Difference between revisions of "ECE497 Project Music Synthesizer"

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(Future Work)
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== Conclusions ==
 
== Conclusions ==
  
Give some concluding thoughts about the project. Suggest some future additions that could make it even more interesting.
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During the process, we ran into many obstacles and were able to overcome most of them.
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Revision as of 10:36, 14 November 2018

thumb‎ Embedded Linux Class by Mark A. Yoder


Team members: Kuangyi Lu, Ximing Ma

Grading Template

I'm using the following template to grade. Each slot is 10 points. 0 = Missing, 5=OK, 10=Wow!

00 Executive Summary
00 Installation Instructions 
00 User Instructions
00 Highlights
00 Theory of Operation
00 Work Breakdown
00 Future Work
00 Conclusions
00 Demo
00 Late
Comments: I'm looking forward to seeing this.

Score:  10/100

(Inline Comment)

Executive Summary

The goal of this project would be to implement an audio/sound synthesizer on Beaglebone with an interface that user can manipulate the filter easily. It has the ability to deploy LabVIEW codes to Beaglebone Green for software implementations.

Packaging

If you have some hardware, consider Small Build, Big Execuition for ideas on the final packaging.

Installation Instructions

Give step by step instructions on how to install your project.

Software requirements: LabVIEW(2014), LINX, Arduino IDE, Linux(ubuntu 18.04)

Hardware requirements: Beaglebone Green/Black(with ethernet), Bare Conductive touch board, 1 micro USB wires, jumper wires, LEDs, push buttons, etc.


Software setup:

1. MAKE SURE you installed LabVIEW 2014(any edition), LINX DOES NOT support later versions. In LabVIEW, navigate to Help-->Activate LabVIEW components(Launch), and in Local Licenses, make sure you have at least 1 development system and "Application Builder" activated. You can also activate other parts on your wish.

2. Go to NI's website and download LINX. Your browser should prompt a message to guide you to the VI Package Manager. In the page that pops up, make sure the number at the top left corner is 2014 and then click "install" below it. "Agree" to all the licensing requirements and close the VI Package Manager after finished. A window should pop up after installation reminding you to restart the LabVIEW because the LabVIEW needs to scan the software add-ons and reload corresponding hardware configuration files, so make sure to restart otherwise you will have trouble locating your hardware later.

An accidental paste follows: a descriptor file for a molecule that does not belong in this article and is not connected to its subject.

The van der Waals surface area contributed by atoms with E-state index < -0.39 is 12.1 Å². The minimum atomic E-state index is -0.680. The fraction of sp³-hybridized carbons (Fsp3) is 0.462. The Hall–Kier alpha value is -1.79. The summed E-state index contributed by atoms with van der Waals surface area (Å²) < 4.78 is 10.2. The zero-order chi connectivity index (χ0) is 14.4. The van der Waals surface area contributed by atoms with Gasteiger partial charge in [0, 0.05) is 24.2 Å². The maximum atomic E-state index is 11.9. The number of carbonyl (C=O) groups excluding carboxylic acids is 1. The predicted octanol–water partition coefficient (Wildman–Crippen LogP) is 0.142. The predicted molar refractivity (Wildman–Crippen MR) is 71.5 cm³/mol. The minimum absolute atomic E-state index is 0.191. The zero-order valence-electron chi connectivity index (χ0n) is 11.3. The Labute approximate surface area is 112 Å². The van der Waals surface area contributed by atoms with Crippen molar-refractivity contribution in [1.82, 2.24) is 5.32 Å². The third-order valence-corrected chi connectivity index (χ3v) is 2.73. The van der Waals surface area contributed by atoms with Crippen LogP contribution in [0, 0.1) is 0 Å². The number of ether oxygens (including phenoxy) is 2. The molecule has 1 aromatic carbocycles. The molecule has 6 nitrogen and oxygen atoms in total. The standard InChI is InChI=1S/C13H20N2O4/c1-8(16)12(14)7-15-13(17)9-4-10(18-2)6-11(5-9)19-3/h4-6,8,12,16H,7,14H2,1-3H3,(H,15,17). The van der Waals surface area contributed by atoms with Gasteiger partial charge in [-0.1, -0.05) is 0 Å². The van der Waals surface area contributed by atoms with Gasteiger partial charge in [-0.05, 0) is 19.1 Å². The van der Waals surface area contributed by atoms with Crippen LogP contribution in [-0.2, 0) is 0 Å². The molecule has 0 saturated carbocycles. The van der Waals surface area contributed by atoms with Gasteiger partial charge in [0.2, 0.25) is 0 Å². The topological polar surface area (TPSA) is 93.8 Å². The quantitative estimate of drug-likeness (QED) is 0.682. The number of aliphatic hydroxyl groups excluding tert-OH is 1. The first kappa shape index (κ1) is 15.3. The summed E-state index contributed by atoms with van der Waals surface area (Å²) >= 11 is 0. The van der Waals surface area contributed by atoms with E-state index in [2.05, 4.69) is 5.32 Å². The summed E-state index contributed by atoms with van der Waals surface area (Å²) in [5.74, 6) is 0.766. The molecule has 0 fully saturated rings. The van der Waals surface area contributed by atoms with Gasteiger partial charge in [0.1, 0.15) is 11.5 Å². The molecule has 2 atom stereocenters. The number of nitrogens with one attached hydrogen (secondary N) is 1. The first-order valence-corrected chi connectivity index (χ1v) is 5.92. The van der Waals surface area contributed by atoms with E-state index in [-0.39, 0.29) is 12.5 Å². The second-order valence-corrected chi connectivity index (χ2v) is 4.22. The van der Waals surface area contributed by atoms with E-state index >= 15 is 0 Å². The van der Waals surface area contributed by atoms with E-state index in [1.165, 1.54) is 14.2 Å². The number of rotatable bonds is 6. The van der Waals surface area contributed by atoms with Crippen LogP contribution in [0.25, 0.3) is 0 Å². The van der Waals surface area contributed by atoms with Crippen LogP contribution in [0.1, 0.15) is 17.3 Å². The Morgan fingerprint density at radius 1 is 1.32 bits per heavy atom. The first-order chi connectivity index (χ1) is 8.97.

3. After rebooting LabVIEW you should be able to find LINX by navigating to Tools-->MakerHub-->LINX and we have all the software that we need for now.



Hardware setup:

1. Get your bone ready. Run "ifconfig"/Ping google.com to make sure it has Internet access from ethernet port, it has been proven to be the simplest way comparing to wireless or ethernet over USB.

2. Plug your bone in, and navigate to Tools-->MakerHub-->LINX-->LINX Target Configuration, then open it up.

3. Enter the IP address of your bone(default to 192.168.7.2), your username and password. If you watch the video Sam says the user account you enter has to have sudo access, but a normal user would do just fine. Click "connect".

4. Navigate to "Target Info" and see if the "Internet Access" box is checked and Navigate to "Install Software" to install LabVIEW run-time engine 2014. This may take a while.

5. After installation, reboot your Beaglebone and you should be ready to proceed.


For more detailed tutorials and support forum: LINX

User Instructions

All the project files can be found at a public GitHub repo

Users can press pushbuttons to determine which sounds to generate and run LabVIEW VIs to generate them. After generation, the wav files will be stored in the pre-set path. The user can open cloud 9 editor and download wav files.

Notes: 1. Make sure to use LabVIEW 2014. 2. Check Linux kernel version. We had 4.19 the first time and it was not compatible with LINX so we had to switch to 4.9. 3. The way which LINX uses to install LabVIEW was running "dpkg" command. It could potentially mess up the dependencies of packages.

Highlights

A short demo video can be found here

Theory of Operation

This project relies on a third-party LabVIEW add-on: LINX. LINX can access and operate on Beaglebone if provided with user access. Once a Beaglebone is connected to LabVIEW, the user can deploy the project onto Beaglebone. Users then can use peripheral VIs to access your devices digital I/O, analog I/O, SPI, I2C, UART, PWM, etc.

Work Breakdown

List the major tasks in your project and who did what.

Also list here what doesn't work yet and when you think it will be finished and who is finishing it.

Future Work

1. Touch Board right now does not support writing to SD card so we were not able to store our sound files in and play them. We can try to make it able to receive files from Bealgbone and play them on Touch Board.

2. The project can only be controlled by the host computer, we will try to implement some input methods to control the project from Beaglebone.

Conclusions

During the process, we ran into many obstacles and were able to overcome most of them.






thumb‎ Embedded Linux Class by Mark A. Yoder